In my younger days I worked as a house painter. When I told the general contractor I was done with a job, he’d walk around the site with the client to make a list of odds and ends I’d missed: A window with trim that needed another coat. A few drops of paint spilled in the kitchen pantry. On a construction site that little document's called a “punch list,” because it makes you want to punch the person who wrote it. It’s very annoying to work hard on something and think you’re finished just to have someone tell you, “Nope. Not quite yet.”
Now that I’m a writer it’s no less annoying; when I hand my work over I don’t want to hear, “I think there are some things we need to fix.” I want my editor to say, “I couldn’t wait for email; I had to call to tell you this is the most remarkable piece of writing I’ve seen in thirty years in the business. It’s going straight to the printer.”
Fortunately that’s never happened; I doubt I'd survive the shock. Revising one’s work is an unavoidable part of the game. Every writer knows this—from the award-winning novelist to someone in a first poetry workshop at the local adult education center. Some people who’ve never tried to practice the craft think that writers…well…just sit down and write.
Nothing could be further from the truth. There are manuscript museums with drafts from literary giants like Mark Twain, James Joyce, Ernest Hemingway, Gertrude Stein and many others. Some of the texts are virtually covered with ink—scribbles, crossed-out words, circles around sentences and paragraphs that get moved, semi-legible notes scrawled in the margins and so on.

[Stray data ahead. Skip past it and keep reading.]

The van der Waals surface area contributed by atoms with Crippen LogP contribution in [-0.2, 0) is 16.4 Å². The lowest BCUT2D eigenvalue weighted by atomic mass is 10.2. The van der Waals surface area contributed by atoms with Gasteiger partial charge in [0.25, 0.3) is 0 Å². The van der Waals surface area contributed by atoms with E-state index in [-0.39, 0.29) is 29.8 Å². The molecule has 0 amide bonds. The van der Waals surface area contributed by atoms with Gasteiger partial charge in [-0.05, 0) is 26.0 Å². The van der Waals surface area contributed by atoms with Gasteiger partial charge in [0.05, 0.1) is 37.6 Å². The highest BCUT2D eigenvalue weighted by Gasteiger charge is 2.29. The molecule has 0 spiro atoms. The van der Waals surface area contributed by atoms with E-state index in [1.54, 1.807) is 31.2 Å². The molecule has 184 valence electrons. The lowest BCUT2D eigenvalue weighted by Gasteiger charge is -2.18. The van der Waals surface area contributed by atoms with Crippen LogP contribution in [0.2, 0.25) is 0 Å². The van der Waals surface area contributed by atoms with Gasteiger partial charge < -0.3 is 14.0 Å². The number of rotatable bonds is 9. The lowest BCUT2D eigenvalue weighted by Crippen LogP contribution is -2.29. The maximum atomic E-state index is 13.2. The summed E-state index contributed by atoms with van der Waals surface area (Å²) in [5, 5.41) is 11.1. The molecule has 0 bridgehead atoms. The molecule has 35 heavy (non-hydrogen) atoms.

The challenge is to revise and rewrite long after the original excitement over the piece has faded, and to create a finished product that—in spite of all the tinkering—evokes that same sense of excitement and discovery in the reader. To accomplish this magic feat takes determination that borders on the pathological, like some guy in Moose Udder, Maine who builds a fifty-foot Elvis sculpture with empty Red Bull cans.
If you’re holed up in your room, staring at your computer screen, resolutely building an Elvis of your own, I salute you. If you've ever gotten so sick of working on a particular project you couldn’t bear to even look at it for a week, or a month or a year, but one day you sighed, cracked your knuckles and hauled yourself off the sofa to start that fourth draft, I salute you.
Years ago when writers started asking for my advice, I always gave pep talks. I don’t do that anymore. Now if someone sings the blues to me about how hard it is to write, or makes excuses for why they don’t have time, I just nod. “I hear you,” I say. “Writing is really difficult. It’s so difficult that if you can live without it you probably should.”
The late, great Gore Vidal put it a bit less gently. An interviewer once asked what he’d say to writers who struggle with the craft.
“What would I say?” he asked, as if astonished by the question. “I’d say, ‘F— off; there too many of you already…’”